Monday, August 3, 2009

What's In You for Me?

We tend to think of chastity as having to do with sex. This is because we tend to think of everything as having to do with sex. A fuller discussion of sexual chastity, continence and celibacy is out of place here, and has been done elsewhere. (, for example.)

I am more interested in chastity in the broader sense, as set forth in the Principles of the Third Order of St. Francis:

Our chief object is to reflect that openness to all which was characteristic of Jesus. This can only be achieved in a spirit of chastity, which sees others as belonging to God and not as a means of self-fulfillment.

By this definition, chastity is that quality of mind whereby we are able to perceive others, not in relation to ourselves and our agendas, but as complete in themselves.

You’ve probably seen at least one old cartoon in which each of two characters, marooned on a desert island or adrift in a lifeboat, seem to see the other transformed into a steak or a turkey leg or something. Then they start shaking salt on each other and whetting their carving knives. That’s what unchastity does to us: transforms other people before our eyes from something actual into something potential--with the potentiality being wholly in relation to ourselves.

Capitalism is rife with unchastity. Before I had CDs to sell, I had audiences; now I have potential CD buyers. So not only is the quality of my relationship to my listeners less immediate than it was, but I cannot be fully satisfied with the interaction unless it ends in a transaction. I used to want to connect with people; now I want to profit by them. (Or at least recoup my investment by them.)

How often have I been at a gathering and mentally divided everyone into those who could help me, and those who couldn’t? Does a person’s personal magnetism increase with their potential to buy what I’m selling, get me gigs, advance my career or introduce me to other useful people?

Unchastity doesn’t always appear in such gross forms—there are subtle forms, too. Will a person’s conversation amuse me? Or instruct me? Or provide material I can steal? How will this person respond to me? Will they be impressed by my knowledge and accomplishments, feeding my sense of self-worth? Will they find me interesting and funny, thereby helping me find myself interesting and funny?

In his “Essay Concerning Technology,” Martin Heidegger describes people’s tendency to view things not as things, but as potential other things. Our gaze transforms a river into a potential power source, a forest into potential building materials. Nothing is simply what it is—everything is “standing in reserve,” as Heidegger puts it.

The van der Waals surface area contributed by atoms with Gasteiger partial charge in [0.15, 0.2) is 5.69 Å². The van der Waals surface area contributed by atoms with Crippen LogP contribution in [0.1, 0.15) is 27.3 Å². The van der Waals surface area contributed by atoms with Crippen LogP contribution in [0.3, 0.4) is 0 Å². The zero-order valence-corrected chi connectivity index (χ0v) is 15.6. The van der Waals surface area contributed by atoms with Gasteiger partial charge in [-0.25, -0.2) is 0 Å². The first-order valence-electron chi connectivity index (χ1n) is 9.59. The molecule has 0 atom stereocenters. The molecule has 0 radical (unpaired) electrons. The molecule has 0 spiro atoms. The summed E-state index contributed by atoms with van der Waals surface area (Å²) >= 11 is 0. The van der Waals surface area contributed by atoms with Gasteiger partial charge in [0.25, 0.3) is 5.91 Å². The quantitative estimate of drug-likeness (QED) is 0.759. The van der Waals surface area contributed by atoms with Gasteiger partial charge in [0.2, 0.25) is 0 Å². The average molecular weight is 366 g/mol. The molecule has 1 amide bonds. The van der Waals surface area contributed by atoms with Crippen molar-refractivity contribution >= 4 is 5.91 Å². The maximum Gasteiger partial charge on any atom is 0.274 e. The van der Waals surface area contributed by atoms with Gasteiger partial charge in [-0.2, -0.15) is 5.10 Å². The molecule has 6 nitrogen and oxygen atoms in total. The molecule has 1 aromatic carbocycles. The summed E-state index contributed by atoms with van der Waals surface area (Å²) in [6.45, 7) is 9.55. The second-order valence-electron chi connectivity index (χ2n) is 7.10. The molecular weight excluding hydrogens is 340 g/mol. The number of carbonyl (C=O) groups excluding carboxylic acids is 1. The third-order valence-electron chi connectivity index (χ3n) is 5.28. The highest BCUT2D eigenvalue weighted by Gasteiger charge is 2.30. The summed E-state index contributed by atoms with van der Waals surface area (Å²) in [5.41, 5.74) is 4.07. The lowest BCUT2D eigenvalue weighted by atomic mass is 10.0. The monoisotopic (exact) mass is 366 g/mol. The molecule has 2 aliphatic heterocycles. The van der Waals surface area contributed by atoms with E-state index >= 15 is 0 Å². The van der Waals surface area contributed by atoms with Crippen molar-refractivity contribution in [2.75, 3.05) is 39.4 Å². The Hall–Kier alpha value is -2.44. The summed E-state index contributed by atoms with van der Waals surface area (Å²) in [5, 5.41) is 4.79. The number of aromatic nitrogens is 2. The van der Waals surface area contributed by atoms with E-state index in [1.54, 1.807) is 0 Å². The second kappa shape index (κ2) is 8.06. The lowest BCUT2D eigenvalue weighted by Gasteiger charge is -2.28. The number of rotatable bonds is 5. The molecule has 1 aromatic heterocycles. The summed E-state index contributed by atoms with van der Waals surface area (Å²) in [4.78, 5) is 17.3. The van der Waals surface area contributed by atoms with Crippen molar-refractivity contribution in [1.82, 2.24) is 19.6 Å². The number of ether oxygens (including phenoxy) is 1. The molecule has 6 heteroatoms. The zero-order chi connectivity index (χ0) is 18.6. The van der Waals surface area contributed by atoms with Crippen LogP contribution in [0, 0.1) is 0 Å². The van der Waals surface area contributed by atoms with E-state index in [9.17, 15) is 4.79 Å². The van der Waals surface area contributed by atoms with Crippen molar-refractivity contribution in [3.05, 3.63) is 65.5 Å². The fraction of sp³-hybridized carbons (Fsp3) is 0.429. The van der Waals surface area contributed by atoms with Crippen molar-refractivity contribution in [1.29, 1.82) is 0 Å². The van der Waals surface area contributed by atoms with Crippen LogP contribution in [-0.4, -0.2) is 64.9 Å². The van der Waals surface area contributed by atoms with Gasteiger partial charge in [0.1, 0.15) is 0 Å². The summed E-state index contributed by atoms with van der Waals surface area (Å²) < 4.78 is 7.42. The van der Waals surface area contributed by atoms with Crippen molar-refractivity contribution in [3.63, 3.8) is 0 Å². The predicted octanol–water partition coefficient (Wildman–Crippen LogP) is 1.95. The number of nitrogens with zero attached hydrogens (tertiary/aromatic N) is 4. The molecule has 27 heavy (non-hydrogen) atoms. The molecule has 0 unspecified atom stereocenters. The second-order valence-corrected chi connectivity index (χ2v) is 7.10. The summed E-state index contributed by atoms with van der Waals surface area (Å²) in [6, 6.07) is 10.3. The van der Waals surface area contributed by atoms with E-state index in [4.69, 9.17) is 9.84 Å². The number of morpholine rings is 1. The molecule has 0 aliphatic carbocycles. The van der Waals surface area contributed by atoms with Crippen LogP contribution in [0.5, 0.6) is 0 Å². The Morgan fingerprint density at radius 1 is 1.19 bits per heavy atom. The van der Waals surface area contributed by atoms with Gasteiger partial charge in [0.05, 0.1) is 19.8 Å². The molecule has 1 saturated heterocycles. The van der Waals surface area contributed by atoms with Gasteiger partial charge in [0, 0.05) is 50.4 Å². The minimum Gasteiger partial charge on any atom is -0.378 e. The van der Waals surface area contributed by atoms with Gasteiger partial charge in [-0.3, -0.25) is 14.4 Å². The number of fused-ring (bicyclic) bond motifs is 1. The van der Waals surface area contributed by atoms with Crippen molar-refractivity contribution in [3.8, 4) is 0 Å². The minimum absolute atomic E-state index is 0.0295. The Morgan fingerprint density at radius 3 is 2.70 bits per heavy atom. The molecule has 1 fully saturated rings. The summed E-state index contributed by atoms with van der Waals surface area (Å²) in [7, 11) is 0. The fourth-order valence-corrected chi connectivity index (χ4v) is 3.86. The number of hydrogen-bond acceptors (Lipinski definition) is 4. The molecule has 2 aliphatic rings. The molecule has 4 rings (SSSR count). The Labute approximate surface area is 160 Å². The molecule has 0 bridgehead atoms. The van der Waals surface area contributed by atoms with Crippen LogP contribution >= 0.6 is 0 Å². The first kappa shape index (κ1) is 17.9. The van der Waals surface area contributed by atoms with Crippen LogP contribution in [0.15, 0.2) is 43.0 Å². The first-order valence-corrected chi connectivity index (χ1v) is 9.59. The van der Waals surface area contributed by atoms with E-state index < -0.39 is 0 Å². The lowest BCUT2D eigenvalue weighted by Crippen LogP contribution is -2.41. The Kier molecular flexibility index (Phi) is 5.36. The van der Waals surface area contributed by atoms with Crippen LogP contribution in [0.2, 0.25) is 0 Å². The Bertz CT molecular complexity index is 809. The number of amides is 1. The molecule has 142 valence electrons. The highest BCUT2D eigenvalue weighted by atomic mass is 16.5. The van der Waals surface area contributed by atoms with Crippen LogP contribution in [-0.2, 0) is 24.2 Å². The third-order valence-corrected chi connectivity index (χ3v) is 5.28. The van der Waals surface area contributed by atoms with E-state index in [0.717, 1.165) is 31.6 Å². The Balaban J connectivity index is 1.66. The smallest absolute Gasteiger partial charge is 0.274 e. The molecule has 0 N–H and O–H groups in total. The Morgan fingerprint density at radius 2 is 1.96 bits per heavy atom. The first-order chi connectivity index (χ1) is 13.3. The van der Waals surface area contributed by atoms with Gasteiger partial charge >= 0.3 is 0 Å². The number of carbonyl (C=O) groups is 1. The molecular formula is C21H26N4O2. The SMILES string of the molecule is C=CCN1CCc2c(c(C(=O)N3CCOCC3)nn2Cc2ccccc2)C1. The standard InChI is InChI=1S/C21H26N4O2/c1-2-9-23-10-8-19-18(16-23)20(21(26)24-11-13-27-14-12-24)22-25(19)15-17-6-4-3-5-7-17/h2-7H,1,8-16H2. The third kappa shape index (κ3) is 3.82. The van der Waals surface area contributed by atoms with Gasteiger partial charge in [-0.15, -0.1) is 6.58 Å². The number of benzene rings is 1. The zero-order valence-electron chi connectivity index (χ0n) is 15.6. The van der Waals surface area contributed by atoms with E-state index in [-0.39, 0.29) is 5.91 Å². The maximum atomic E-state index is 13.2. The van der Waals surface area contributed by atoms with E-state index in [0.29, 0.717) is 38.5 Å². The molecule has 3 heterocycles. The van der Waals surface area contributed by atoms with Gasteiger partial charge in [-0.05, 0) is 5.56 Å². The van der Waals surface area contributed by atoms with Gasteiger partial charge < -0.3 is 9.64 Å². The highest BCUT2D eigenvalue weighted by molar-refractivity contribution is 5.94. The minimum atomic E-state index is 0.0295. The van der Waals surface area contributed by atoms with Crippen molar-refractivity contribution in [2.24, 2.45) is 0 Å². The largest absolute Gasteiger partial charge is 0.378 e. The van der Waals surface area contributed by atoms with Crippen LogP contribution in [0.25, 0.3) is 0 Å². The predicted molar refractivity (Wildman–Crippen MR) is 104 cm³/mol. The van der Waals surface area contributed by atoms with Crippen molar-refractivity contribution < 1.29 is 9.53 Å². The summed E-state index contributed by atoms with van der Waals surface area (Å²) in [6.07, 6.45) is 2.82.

What frightened creatures we are, always worried that the future will bring scarcity and lack unless we grab all we can in the present, always hopeful that every person we meet and every situation in which we find ourselves can be turned to our advantage. This must be why Jesus told his disciples not to worry about what they were to eat, drink or wear: so that our human interactions would be untainted by the dirty devices born of our fear. In fact, the single most frequent utterance of Jesus recorded in the Gospels is “Do not be afraid.” Prudent providence is one thing; faithless unchastity is another.

This is one of the best things about being a Eucharistic Visitor—a layperson who brings Communion to parishioners who cannot attend church. Most of them are elderly, confined either to their own homes or to a retirement home, and I am more free of personal agenda in my interactions with them than in almost any other interactions. And I think I am finally learning to really pay attention to people.

All the Gospels give accounts of Jesus seeming to read people’s minds. I don’t think there was anything supernatural involved in those incidents. If Jesus “didn’t need to be told about people, for he knew what was in a person,” I think it was because he was paying attention. He was able to size people up as they were, because he wasn’t trying to size them up as potential means for his own self-fulfillment.


  1. Wow. Just, Wow. This was absolutely beautiful. I'd never realy thought of chastity beyond sexual terms, but the concept that kept coming to mind as I read this was acceptance. Acceptance is a term that people tend to throw around very easily - I accept you, I accept this situation, I accept responsibility - and yet I think true acceptance is much rarer that any of us would like to believe. I think that this concept of Chastity, and the act of genuine acceptance (which in itself is a form of submission) go hand in hand.
    To me, acceptance and chastity for another human being involves completely letting go of the self aspect of the interaction, and surrendering to the moment that the interaction is taking place in.
    It's not an easy thing to do, but when those moments happen, they're precious, and beautiful, and transcendent.

  2. Karen Peissinger-VenhausAugust 8, 2009 at 10:45 PM

    Is it unchaste of me to have been instructed by reading this blog entry? ;-)


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